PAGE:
Kathy, my editor, said she didn't think she'd ever seen older characters like Walt and Nora in a children's book. I wanted to create characters with powerful personalities who had interests with which they were totally engaged. At the same time, I wanted to be clear that these were not young people. Nora's hair has faded and her face is lined. Walt is balding, has a bad eye, and is losing muscle tone.
Michael has to see both those aspects of Walt and Nora, that they are aging but that that doesn't change their commitment to and interest in the world. That is the point of the following excerpt.
Spandex girlie things on an old lady, Michael thought. Oh, jeez.I had three teenage boys read Saving the Planet & Stuff before publication. At least two of them insisted this scene had to go. One of them was very insistent. He was kind of horrified, to be honest.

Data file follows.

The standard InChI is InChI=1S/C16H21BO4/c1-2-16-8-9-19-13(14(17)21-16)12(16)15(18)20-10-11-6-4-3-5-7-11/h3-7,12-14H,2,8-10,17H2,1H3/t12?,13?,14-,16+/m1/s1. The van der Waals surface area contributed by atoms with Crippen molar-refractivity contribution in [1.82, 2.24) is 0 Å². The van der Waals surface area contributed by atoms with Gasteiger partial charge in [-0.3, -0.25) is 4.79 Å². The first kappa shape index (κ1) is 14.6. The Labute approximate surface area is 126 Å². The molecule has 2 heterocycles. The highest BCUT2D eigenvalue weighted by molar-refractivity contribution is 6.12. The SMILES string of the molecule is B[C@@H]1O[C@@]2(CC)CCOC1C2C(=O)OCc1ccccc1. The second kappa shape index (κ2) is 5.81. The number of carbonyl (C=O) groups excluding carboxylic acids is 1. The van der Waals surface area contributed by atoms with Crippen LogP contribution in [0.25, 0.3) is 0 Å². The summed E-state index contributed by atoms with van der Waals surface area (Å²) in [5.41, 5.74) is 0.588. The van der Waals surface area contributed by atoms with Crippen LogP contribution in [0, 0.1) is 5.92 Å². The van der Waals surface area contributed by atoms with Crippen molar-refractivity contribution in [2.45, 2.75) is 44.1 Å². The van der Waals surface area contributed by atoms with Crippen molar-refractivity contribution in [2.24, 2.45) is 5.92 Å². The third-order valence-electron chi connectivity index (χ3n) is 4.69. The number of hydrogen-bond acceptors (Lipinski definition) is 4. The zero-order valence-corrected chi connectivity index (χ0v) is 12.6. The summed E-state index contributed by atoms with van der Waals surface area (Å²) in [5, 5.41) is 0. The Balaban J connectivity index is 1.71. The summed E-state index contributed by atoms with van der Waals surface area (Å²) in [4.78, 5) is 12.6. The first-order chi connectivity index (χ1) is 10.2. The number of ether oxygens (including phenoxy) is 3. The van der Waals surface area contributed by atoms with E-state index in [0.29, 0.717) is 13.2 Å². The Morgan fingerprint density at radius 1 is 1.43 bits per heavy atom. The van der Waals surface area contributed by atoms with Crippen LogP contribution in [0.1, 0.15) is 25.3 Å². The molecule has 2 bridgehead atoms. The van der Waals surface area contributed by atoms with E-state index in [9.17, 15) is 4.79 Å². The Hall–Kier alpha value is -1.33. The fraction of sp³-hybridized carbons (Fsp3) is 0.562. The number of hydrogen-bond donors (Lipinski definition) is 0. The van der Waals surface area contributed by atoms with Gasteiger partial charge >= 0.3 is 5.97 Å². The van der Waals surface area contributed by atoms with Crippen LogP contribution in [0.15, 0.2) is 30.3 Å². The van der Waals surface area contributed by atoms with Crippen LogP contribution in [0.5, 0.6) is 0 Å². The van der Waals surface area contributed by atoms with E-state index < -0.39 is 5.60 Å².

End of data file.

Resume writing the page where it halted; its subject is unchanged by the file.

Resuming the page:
He supposed that for a woman of her advanced years Nora looked pretty good in her skimpy workout wear. Her upper arms, Michael couldn't help noticing, were in much better shape than his own, and there was nothing hanging over the top of the little panty/shorts/whatever she was wearing. That was as much as he could take in before his vision began to blur.
I'm being struck blind, he thought hysterically. Thank God.
"… and lifting weights maintains bone density," Nora concluded as she switched to bicep curls. "If you can maintain bone density, you can eliminate a lot of health problems that require prescription drugs. If you can stay off prescription drugs, you can avoid supporting the pharmaceutical industry, which is making a fortune off our medications. We did an article on that in The Earth's Wife, oh, just last year. Honestly, who really wants to support the pharmaceutical industry?"
Michael—who was quite certain that if he made it into some third-tier college, his mother's investments in pharmaceutical stock would be paying his tuition—smiled and nodded without committing himself to anything.
Do other writers ignore their beta readers the way I ignored mine?